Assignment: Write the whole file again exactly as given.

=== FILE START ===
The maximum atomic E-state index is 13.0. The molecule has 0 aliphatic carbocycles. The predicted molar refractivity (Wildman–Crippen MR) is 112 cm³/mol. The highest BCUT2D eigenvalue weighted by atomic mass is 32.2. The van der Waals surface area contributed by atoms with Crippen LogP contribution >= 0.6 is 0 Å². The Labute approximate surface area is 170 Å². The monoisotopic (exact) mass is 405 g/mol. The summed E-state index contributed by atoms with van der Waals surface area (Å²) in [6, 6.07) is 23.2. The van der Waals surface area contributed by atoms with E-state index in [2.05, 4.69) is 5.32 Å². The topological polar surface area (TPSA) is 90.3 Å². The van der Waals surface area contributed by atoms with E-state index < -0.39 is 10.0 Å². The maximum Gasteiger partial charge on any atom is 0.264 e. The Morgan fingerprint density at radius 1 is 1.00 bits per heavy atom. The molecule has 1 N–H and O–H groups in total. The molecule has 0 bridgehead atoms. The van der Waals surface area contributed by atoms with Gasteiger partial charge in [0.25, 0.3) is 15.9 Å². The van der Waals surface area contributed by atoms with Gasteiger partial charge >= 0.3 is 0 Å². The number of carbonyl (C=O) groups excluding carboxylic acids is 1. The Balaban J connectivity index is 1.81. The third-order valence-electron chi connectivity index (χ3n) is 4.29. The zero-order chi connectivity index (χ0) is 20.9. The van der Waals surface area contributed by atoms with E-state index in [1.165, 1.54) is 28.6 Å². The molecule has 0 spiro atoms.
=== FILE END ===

The maximum atomic E-state index is 13.0. The molecule has 0 aliphatic carbocycles. The predicted molar refractivity (Wildman–Crippen MR) is 112 cm³/mol. The highest BCUT2D eigenvalue weighted by atomic mass is 32.2. The van der Waals surface area contributed by atoms with Crippen LogP contribution >= 0.6 is 0 Å². The Labute approximate surface area is 170 Å². The monoisotopic (exact) mass is 405 g/mol. The summed E-state index contributed by atoms with van der Waals surface area (Å²) in [6, 6.07) is 23.2. The van der Waals surface area contributed by atoms with E-state index in [2.05, 4.69) is 5.32 Å². The topological polar surface area (TPSA) is 90.3 Å². The van der Waals surface area contributed by atoms with E-state index < -0.39 is 10.0 Å². The maximum Gasteiger partial charge on any atom is 0.264 e. The Morgan fingerprint density at radius 1 is 1.00 bits per heavy atom. The molecule has 1 N–H and O–H groups in total. The molecule has 0 bridgehead atoms. The van der Waals surface area contributed by atoms with Gasteiger partial charge in [0.25, 0.3) is 15.9 Å². The van der Waals surface area contributed by atoms with Gasteiger partial charge >= 0.3 is 0 Å². The number of carbonyl (C=O) groups excluding carboxylic acids is 1. The Balaban J connectivity index is 1.81. The third-order valence-electron chi connectivity index (χ3n) is 4.29. The zero-order chi connectivity index (χ0) is 20.9. The van der Waals surface area contributed by atoms with E-state index in [1.165, 1.54) is 28.6 Å². The molecule has 0 spiro atoms.